Shaving off Seconds: Making your Website Faster

Does your website load too slowly? Try using a content delivery network and caching static content. Read on for details and a quick-and-easy three-step guide.

I’ve never been satisfied with Debug Mind’s speed. If you ever visited this site before, you probably drummed your fingers impatiently while your browser slowly painted the web page down the screen. Having done more than my fair share of finger-drumming, I decided to make this site faster: Debug Mind now uses both CloudFlare, a content delivery network and optimizing service, and W3 Total Cache, a WordPress caching plugin.

Below you’ll find an outline of the steps I took to speed up my website. While the third step is WordPress-specific, the first two should be applicable to most websites.

Step one: Diagnose the bottlenecks
Before making your website faster, you might want to know why it’s slow. If you don’t care for the “why” and simply want results, skip ahead to step two. For those of you curious about why your site loads slowly, I recommend completing step one.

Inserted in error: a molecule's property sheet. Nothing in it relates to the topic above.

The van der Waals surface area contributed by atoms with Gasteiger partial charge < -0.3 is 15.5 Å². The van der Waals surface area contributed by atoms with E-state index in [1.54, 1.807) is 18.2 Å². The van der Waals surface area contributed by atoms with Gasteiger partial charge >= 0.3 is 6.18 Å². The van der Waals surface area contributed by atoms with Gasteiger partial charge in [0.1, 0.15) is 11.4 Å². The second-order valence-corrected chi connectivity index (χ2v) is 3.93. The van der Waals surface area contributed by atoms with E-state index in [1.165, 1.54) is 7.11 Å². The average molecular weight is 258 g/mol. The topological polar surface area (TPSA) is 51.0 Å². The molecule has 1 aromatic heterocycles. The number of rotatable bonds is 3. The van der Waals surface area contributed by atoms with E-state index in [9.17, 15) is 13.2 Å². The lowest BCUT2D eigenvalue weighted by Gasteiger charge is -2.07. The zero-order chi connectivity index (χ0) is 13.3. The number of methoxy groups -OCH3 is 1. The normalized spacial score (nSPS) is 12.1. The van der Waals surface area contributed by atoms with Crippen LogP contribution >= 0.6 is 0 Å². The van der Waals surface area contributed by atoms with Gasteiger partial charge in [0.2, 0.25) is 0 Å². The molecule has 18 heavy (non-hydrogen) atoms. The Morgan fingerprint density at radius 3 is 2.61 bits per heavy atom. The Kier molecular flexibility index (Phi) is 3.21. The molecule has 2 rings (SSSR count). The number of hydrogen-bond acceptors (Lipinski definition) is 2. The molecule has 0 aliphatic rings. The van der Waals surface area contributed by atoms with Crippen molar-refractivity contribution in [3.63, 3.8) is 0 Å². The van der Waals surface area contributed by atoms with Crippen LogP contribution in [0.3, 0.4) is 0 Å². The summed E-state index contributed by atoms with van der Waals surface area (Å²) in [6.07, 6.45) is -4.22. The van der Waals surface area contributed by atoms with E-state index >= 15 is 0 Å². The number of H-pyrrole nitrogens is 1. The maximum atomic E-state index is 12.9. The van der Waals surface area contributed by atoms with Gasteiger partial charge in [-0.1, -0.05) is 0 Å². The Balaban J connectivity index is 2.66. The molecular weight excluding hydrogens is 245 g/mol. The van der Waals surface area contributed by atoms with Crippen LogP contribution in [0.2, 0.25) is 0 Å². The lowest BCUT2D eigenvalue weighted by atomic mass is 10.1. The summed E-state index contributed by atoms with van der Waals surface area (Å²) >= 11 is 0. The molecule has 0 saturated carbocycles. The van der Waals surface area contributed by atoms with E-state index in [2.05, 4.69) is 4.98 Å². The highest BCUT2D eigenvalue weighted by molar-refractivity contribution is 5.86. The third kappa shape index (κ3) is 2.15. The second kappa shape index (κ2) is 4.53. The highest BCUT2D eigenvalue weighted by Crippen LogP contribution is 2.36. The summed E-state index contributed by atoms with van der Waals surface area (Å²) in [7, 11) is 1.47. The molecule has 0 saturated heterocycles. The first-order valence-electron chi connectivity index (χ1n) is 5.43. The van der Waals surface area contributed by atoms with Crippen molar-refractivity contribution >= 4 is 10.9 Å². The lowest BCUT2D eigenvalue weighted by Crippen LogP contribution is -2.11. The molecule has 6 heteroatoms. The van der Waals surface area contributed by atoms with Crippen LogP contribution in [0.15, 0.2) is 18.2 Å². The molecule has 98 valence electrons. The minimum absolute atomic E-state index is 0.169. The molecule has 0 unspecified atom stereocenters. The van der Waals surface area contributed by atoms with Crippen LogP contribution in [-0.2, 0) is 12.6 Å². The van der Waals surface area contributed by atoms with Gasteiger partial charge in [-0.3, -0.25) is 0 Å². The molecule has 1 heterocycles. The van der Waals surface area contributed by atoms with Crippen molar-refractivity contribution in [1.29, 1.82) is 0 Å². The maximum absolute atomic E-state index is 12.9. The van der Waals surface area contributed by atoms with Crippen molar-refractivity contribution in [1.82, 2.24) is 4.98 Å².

Analyze HTTP requests with Chrome Developer Tools
The Chrome browser packages a handy set of tools that you can use to analyze websites. If for some reason you don’t want Chrome on your machine, alternatives to Developer Tools exist for other browsers and a Google search will likely find them.

Chrome Developer Tools can help you diagnose speed bottlenecks. Often times uncached images and poorly written plugins slow your website down.

Chrome Developer Tools can help you diagnose speed bottlenecks. Often times uncached images and poorly written plugins slow your website down.

Assuming that you’re using Chrome, navigate to the browser menu’s tools section and click on Developer Tools. Click on the Network tab and then navigate over to the website you want to analyze. Once the website loads, you’ll see a list of requests that your browser made while fetching your site. The timeline tells you how long each request took. Isolate requests with the longest streaks in the timeline. These are the things that are slowing your website down. Chances are that the bottlenecks are image loads and other static media. Other things — perhaps plugins, if you’re on WordPress or something comparable — might also contribute to the lag. read more »